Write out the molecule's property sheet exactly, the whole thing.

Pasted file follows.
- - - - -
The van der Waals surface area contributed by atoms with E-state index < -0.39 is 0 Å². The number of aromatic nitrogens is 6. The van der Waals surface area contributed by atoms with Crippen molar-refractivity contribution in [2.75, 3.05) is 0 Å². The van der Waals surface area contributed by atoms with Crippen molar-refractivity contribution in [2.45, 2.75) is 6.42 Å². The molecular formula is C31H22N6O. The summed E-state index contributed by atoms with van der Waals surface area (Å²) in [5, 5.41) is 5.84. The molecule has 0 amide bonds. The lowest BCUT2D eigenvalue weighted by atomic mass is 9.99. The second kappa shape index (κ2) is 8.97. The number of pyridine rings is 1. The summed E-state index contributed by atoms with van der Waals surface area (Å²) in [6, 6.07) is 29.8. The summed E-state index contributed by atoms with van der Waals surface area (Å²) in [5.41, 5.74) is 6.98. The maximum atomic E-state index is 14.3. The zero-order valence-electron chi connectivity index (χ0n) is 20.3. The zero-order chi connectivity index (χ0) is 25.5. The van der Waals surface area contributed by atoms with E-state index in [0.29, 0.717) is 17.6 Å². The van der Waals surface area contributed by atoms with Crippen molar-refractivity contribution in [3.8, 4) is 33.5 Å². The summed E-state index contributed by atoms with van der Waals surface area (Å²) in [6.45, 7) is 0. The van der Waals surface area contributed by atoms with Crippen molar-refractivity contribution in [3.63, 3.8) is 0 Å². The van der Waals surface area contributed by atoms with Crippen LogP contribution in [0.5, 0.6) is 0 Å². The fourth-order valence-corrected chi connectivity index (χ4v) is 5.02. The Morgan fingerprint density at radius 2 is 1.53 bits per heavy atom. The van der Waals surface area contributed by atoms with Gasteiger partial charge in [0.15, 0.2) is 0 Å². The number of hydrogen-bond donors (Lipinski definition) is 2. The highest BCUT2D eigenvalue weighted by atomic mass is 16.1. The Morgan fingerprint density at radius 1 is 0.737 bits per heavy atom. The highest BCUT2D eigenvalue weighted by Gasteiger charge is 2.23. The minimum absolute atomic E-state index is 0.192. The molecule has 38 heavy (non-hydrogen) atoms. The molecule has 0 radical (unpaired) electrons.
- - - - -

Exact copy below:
The van der Waals surface area contributed by atoms with E-state index < -0.39 is 0 Å². The number of aromatic nitrogens is 6. The van der Waals surface area contributed by atoms with Crippen molar-refractivity contribution in [2.75, 3.05) is 0 Å². The van der Waals surface area contributed by atoms with Crippen molar-refractivity contribution in [2.45, 2.75) is 6.42 Å². The molecular formula is C31H22N6O. The summed E-state index contributed by atoms with van der Waals surface area (Å²) in [5, 5.41) is 5.84. The molecule has 0 amide bonds. The lowest BCUT2D eigenvalue weighted by atomic mass is 9.99. The second kappa shape index (κ2) is 8.97. The number of pyridine rings is 1. The summed E-state index contributed by atoms with van der Waals surface area (Å²) in [6, 6.07) is 29.8. The summed E-state index contributed by atoms with van der Waals surface area (Å²) in [5.41, 5.74) is 6.98. The maximum atomic E-state index is 14.3. The zero-order valence-electron chi connectivity index (χ0n) is 20.3. The zero-order chi connectivity index (χ0) is 25.5. The van der Waals surface area contributed by atoms with E-state index in [0.29, 0.717) is 17.6 Å². The van der Waals surface area contributed by atoms with Crippen molar-refractivity contribution in [3.8, 4) is 33.5 Å². The summed E-state index contributed by atoms with van der Waals surface area (Å²) in [6.45, 7) is 0. The van der Waals surface area contributed by atoms with Crippen molar-refractivity contribution in [3.63, 3.8) is 0 Å². The van der Waals surface area contributed by atoms with Crippen LogP contribution in [0.5, 0.6) is 0 Å². The fourth-order valence-corrected chi connectivity index (χ4v) is 5.02. The Morgan fingerprint density at radius 2 is 1.53 bits per heavy atom. The van der Waals surface area contributed by atoms with Gasteiger partial charge in [0.15, 0.2) is 0 Å². The number of hydrogen-bond donors (Lipinski definition) is 2. The highest BCUT2D eigenvalue weighted by atomic mass is 16.1. The Morgan fingerprint density at radius 1 is 0.737 bits per heavy atom. The highest BCUT2D eigenvalue weighted by Gasteiger charge is 2.23. The minimum absolute atomic E-state index is 0.192. The molecule has 38 heavy (non-hydrogen) atoms. The molecule has 0 radical (unpaired) electrons.